In two insulin-dependent diabetic patients, mild ketoacidosis was accompanied by a decrease in the formation of C-14-O2 from DL-lactate-2-C-14 to about two thirds of the values obtained when the patients were in good control. One patient received the labeled compound by single intravenous injection in trace amount and the other by intravenous infusion with a load of DL-sodium lactate. Prior intravenous administration of insulin in these two patients caused no increase in output of C-14-O2 above that in the control state, and a minor, insignificant increase in two milder diabetic patients (one given DL-lactate-2-C-14 with an infusion of glucose, the other DL-lactate-2-C-14 without glucose).
The activity of C-14 in expired carbon dioxide of diabetic patients (in good control) was 10 to 25 per cent less than that of one nondiabetic subject after administration of DL-lactate-2-C-14. In the latter patient, and in another nondiabetic given pyruvate-2-C-14, the rapid intravenous injection of 25 gm. of glucose twenty minutes before the labeled compound was accompanied by more rapid and extensive formation of C-14-O2 than in the fasting state. Tolbutamide in two studies (one with DL-lactate-2-C-14 and a prior glucose load in a nondiabetic, and the other with DL-lactate-3-C-14 in a mild diabetic) had no apparent effect on the formation of C-14-O2. Comparison of lactate-2-C-14 with lactate-3-C-14 in one diabetic patient showed 50 per cent higher specific activity of C-14-O2 from the former labeled compound.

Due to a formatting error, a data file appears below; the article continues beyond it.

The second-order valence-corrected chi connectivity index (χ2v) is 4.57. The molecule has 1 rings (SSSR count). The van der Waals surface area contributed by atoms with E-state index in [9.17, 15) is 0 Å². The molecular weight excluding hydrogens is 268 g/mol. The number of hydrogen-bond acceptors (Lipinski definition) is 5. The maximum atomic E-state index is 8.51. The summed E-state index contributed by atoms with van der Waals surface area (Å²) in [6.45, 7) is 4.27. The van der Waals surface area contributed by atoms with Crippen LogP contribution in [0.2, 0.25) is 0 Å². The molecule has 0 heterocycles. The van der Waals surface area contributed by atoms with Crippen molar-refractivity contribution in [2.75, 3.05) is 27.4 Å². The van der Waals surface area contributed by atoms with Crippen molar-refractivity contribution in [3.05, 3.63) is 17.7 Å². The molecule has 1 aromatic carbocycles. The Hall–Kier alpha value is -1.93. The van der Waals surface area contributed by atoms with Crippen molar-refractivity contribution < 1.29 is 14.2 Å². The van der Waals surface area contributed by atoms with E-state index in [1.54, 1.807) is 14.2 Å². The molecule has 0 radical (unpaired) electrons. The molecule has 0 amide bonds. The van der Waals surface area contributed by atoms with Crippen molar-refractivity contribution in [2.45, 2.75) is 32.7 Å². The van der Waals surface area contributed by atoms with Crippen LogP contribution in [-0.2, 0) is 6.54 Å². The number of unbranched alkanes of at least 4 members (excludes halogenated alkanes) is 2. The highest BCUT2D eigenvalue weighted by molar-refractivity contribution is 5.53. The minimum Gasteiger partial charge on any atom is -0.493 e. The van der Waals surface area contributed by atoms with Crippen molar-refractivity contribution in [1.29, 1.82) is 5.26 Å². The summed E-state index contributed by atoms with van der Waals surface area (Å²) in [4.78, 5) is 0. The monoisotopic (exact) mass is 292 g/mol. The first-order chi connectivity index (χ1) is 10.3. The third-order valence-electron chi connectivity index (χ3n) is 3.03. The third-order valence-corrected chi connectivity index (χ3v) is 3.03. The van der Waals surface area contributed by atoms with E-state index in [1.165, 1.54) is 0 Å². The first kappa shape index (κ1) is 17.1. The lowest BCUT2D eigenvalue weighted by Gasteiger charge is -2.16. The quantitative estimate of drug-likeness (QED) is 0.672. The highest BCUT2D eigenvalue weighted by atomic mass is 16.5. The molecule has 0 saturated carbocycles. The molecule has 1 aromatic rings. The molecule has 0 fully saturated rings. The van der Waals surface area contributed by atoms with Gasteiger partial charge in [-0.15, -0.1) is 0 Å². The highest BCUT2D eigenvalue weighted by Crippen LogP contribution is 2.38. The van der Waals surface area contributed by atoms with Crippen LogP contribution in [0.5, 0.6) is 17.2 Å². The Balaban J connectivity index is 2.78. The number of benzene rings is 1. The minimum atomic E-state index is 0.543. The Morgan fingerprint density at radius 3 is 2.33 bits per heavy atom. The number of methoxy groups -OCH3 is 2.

Studies of the concentration of lactic acid in the blood and rate of disappearance of DL-lactate-2-C-14 further indicated mild lactic acidemia which was associated with decreased elimination of lactic acid-C-14 from the blood of these diabetic patients.